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Bristow is engaging and really funny, but he can be intimidating because he makes jokes if you're talking during lecture or if your phone rings. The readings were mixed – some were great while others were super boring and felt like a waste of time. The grading was pretty standard: participation in section, a few essays, and a final with IDs and a short essay.
Bristow himself is cool. He's an entertaining and insightful lecturer, and spent most of class close-reading the texts he assigned for homework.
Unfortunately, his assignments were ridiculous. Every essay prompt was like a joke, and the final exam had so many restrictions that it made my head spin. It's not that the essays or the test were difficult in and of themselves--but Bristow's extremely restrictive instructions were bordering on bizarrely compulsive. I would only take him again if there were fewer assignments, because I don't think I could handle such condescending prompts and restrictions again.
This guy's a riot--lecture's are always entertaining, and his powerpoint lectures are available online. He can be crass, but he's very to-the-point when it comes to analyses of his texts.
His choice of reading is not very canonical, but it is still worthwhile to take a class with him. His tastes tend to be on the more queer- and sexual-side when it comes to selection of readings, but there's not enough classes in the UCLA English department dedicated to those subjects anyway.
Professor Bristow is definitely the best professor i've had for the 10 series - he is extremely engaging, funny and made some potentially boring texts come to life. The difficulty of his tests/structure of the class is pretty standard for the 10 series.
I took 10C with Bristow and thoroughly enjoyed the experience. If given another opportunity, I'd be happy to take more classes with him.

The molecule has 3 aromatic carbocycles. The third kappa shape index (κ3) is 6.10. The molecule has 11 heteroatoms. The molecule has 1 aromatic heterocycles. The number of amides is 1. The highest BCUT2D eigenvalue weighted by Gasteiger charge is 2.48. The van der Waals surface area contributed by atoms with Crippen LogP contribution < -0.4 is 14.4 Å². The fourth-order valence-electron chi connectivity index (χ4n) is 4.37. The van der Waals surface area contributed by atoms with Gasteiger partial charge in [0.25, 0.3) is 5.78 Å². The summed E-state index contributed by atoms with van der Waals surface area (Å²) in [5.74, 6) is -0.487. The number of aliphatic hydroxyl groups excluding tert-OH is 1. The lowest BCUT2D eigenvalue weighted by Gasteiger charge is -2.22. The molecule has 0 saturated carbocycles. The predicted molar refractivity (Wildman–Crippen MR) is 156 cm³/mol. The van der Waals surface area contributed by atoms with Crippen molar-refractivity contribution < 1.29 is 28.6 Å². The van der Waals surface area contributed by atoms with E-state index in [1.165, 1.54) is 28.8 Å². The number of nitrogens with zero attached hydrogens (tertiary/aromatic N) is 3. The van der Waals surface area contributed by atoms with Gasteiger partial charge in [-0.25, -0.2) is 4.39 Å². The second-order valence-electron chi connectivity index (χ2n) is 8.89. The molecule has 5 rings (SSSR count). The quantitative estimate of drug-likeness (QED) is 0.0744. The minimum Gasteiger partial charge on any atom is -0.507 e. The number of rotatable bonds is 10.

Though he provides all of his powerpoint lectures online, I would attend lecture and take notes on whatever isn't covered by the powerpoint-- and a good third of the analysis he does are based of the texts or simply mentioned and not written down. It shouldn't be too difficult to pay attention in class. Professor Bristow is an interesting and engaging lecturer who has a clear passion for his topic-- which means that he will also be hard on people who aren't paying attention in class. He's very witty, and yes, as as the previous poster mentioned, often brings up or mentions sexuality and sex as it pertains to the texts (and several of the texts we covered are either implicitly or explicitly sexual.) I never found it a problem-- usually it was either amusing, or important as either a topic for discussion, or part of the contextual background of the work.
I enjoyed most of the texts selected for reading, but more important than the fact that I enjoyed them was that Professor Bristow was always able to provide enough analysis and information for me to thoroughly analyze the works, regardless of whether or not I personally enjoyed them.
My TA was fine-- perhaps a little hesitant, for someone who was supposed to direct and build up serious discussion on a topic, but a fair grader and discussion was generally pretty good. I put in a fair amount of work in his class, and got an A-.
The final was composed of four parts, one part defining literary terms covered in class, and the other three essays on different texts we covered. Since there are certain restrictions on writing about the same text or topics that you have already covered, you might want to keep in that in mind-- if you find a very versatile text that you enjoy or could use for just about any topic, maybe consider saving it for the final and writing Paper Topic #3 on something else.